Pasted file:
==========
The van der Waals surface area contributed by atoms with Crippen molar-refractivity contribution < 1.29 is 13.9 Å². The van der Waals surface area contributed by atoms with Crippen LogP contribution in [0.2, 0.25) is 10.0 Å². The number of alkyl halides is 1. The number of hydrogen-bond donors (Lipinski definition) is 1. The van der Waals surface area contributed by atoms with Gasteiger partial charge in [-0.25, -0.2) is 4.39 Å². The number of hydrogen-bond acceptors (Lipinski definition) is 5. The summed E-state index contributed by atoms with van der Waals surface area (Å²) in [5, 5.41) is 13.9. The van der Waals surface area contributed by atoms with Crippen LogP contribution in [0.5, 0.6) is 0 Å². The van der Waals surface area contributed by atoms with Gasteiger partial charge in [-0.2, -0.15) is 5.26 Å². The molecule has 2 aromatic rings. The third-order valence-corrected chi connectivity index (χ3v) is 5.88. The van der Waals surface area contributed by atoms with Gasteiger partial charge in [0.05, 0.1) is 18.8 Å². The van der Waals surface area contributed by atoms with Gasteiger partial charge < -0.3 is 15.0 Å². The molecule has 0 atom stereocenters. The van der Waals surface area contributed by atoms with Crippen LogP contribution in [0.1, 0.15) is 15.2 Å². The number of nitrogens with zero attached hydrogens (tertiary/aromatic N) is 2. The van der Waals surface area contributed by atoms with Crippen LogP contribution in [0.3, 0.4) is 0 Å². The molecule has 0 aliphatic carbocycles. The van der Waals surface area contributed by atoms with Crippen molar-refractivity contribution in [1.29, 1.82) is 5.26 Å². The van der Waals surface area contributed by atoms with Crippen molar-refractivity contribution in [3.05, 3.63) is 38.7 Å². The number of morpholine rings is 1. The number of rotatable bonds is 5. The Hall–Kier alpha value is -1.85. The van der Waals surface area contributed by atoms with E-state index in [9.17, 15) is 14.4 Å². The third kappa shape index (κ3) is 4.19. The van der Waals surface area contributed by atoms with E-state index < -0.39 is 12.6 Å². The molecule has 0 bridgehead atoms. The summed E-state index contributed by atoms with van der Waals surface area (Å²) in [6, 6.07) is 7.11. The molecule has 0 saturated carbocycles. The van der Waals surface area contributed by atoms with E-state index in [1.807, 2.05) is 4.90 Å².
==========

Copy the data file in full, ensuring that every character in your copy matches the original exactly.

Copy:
The van der Waals surface area contributed by atoms with Crippen molar-refractivity contribution < 1.29 is 13.9 Å². The van der Waals surface area contributed by atoms with Crippen LogP contribution in [0.2, 0.25) is 10.0 Å². The number of alkyl halides is 1. The number of hydrogen-bond donors (Lipinski definition) is 1. The van der Waals surface area contributed by atoms with Gasteiger partial charge in [-0.25, -0.2) is 4.39 Å². The number of hydrogen-bond acceptors (Lipinski definition) is 5. The summed E-state index contributed by atoms with van der Waals surface area (Å²) in [5, 5.41) is 13.9. The van der Waals surface area contributed by atoms with Crippen LogP contribution in [0.5, 0.6) is 0 Å². The van der Waals surface area contributed by atoms with Gasteiger partial charge in [-0.2, -0.15) is 5.26 Å². The molecule has 2 aromatic rings. The third-order valence-corrected chi connectivity index (χ3v) is 5.88. The van der Waals surface area contributed by atoms with Gasteiger partial charge in [0.05, 0.1) is 18.8 Å². The van der Waals surface area contributed by atoms with Gasteiger partial charge < -0.3 is 15.0 Å². The molecule has 0 atom stereocenters. The van der Waals surface area contributed by atoms with Crippen LogP contribution in [0.1, 0.15) is 15.2 Å². The number of nitrogens with zero attached hydrogens (tertiary/aromatic N) is 2. The van der Waals surface area contributed by atoms with Crippen LogP contribution in [0.3, 0.4) is 0 Å². The molecule has 0 aliphatic carbocycles. The van der Waals surface area contributed by atoms with Crippen molar-refractivity contribution in [1.29, 1.82) is 5.26 Å². The van der Waals surface area contributed by atoms with Crippen molar-refractivity contribution in [3.05, 3.63) is 38.7 Å². The number of morpholine rings is 1. The number of rotatable bonds is 5. The Hall–Kier alpha value is -1.85. The van der Waals surface area contributed by atoms with E-state index in [9.17, 15) is 14.4 Å². The third kappa shape index (κ3) is 4.19. The van der Waals surface area contributed by atoms with E-state index < -0.39 is 12.6 Å². The molecule has 0 bridgehead atoms. The summed E-state index contributed by atoms with van der Waals surface area (Å²) in [6, 6.07) is 7.11. The molecule has 0 saturated carbocycles. The van der Waals surface area contributed by atoms with E-state index in [1.807, 2.05) is 4.90 Å².